Lane's combined salary and bonus nearly tripled in fiscal 1999, a period when he was approached by both Compaq Computer and Hewlett-Packard to gauge his interest in their then-open chief executive positions.
In 1999, Lane received a salary of $1 million, a $25,000 increase, and a $2.25 million bonus, a tenfold increase from the previous year, a recent Securities Exchange Commission proxy filing shows. Lane was also granted options for 1.125 million shares of stock. He received no stock options in 1998.
His shares, when fully vested, could be worth anywhere from $11.8 million to about $30 million, based on annual appreciation between 5 and 10 percent over the vesting period.
Lane declined to accept Compaq and HP's overtures, choosing to retain his position as Oracle's No. 2 executive. He is often mentioned as a CEO candidate because of his work in helping the database giant become the second-largest software firm, trailing only Microsoft.
Oracle's Herculean efforts to retain its executives are part of an overall trend in the technology industry, where start-ups and established firms alike are competing for qualified executives. Recent machinations on the executive front include high-profile companies such as Amazon.com, Dell Computer, and Compaq.
Too many companies, too few executives
What is driving the explosion in compensation is a simple fact: Competition for talented executives is fierce, one headhunter said.
"It's become increasingly competitive for candidates," said Peter Gregory, senior partner with Confidential Global Search. "You're competing against three different kinds of companies: the true start-ups with some venture capital; the major companies, like the America Online's, Microsoft's, and Amazon.com's, who are sucking up as much talent as they can get; and the traditional companies moving to e-commerce.
"It's not easy to find people," he said.
Gregory said the best way to woo away or retain executives is to increase their salaries and bonuses and give them huge amounts of stock options.
Earlier this summer, for example, online retailing giant Amazon.com lured Joseph Galli away from Black & Decker to become its new president and chief operating officer by paying him a salary of $200,000 with stock options that are likely to be worth at least $20 million.
For fiscal year 1999, Dell Computer founder Michael Dell got options worth more than $105 million as compensation for turning the PC maker into the No. 1 direct seller of computers.
Compaq's new president and CEO Michael Capellas was granted a salary of $850,000 and stock optioins for 200,000 shares. He also received a $5 million loan to purchase shares in the company.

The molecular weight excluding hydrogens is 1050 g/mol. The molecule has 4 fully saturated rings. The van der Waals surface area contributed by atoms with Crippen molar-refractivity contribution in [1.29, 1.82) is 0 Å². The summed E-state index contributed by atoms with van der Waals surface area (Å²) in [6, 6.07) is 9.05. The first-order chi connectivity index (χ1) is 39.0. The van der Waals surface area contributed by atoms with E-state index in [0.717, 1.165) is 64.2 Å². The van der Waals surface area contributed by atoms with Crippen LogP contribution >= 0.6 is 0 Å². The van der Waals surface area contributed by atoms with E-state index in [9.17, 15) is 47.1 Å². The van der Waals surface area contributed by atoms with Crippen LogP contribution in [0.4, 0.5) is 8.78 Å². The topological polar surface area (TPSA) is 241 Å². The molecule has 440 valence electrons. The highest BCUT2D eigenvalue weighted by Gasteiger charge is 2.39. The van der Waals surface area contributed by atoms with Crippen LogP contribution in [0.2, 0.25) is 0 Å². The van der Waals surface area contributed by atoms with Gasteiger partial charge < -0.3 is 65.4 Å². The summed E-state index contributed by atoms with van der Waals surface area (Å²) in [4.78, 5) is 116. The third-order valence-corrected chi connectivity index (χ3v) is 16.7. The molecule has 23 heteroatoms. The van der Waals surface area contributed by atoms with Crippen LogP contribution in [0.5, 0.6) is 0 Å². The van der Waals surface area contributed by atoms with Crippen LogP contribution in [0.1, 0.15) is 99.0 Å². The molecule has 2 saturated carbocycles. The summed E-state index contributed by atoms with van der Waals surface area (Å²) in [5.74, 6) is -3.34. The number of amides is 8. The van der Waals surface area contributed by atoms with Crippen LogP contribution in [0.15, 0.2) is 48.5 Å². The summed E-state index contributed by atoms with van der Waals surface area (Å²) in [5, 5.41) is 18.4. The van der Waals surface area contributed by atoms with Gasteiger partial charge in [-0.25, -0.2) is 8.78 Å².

Money in your future
To combat the stiff competition, Oracle gave healthy packages to its other top executives. In explaining the increased compensation, Oracle board members wrote in the filing: "In fiscal year 1999... the Compensation Committee's purview was expanded, in part, to help the company attract, develop, and retain talented executive personnel in an extremely competitive market."
The filing also said the Oracle executives deserved the compensation for increasing the company's revenue growth and controlling expenses. The Compensation Committee consists of two Oracle board members--Michael Boskin and Donald Lucas--who do not work for Oracle.
Executive vice president Gary Bloom saw his combined salary and bonus increase sixfold, from $534,000 in 1998 to $3.2 million in 1999, the SEC filing said. He also received 1.8 million stock options.
Two other executives' yearly packages more than doubled. Executive vice president and chief financial officer Jeff Henley's combined salary and bonus rose from $758,000 to $2.06 million, while executive vice president Jay Nussbaum's salary and bonus increased from $732,500 to $1.68 million. Henley also received options for 600,000 shares of stock, while Nussbaum got 750,000 shares, according to the SEC document.
Oracle founder and chief executive Larry Ellison was also awarded a big compensation increase. His salary was $1 million, a $13 increase from the previous year. But the company's chief was also awarded a $2.75 million bonus and options for 1.5 million shares of stock. In the previous year, he received only a $530,000 bonus with no stock options.
When fully vested, Ellison's 1.5 million shares could be worth between $15.7 million to $39.9 million, if the stock prices rises between 5 to 10 percent annually through the life of the vesting period.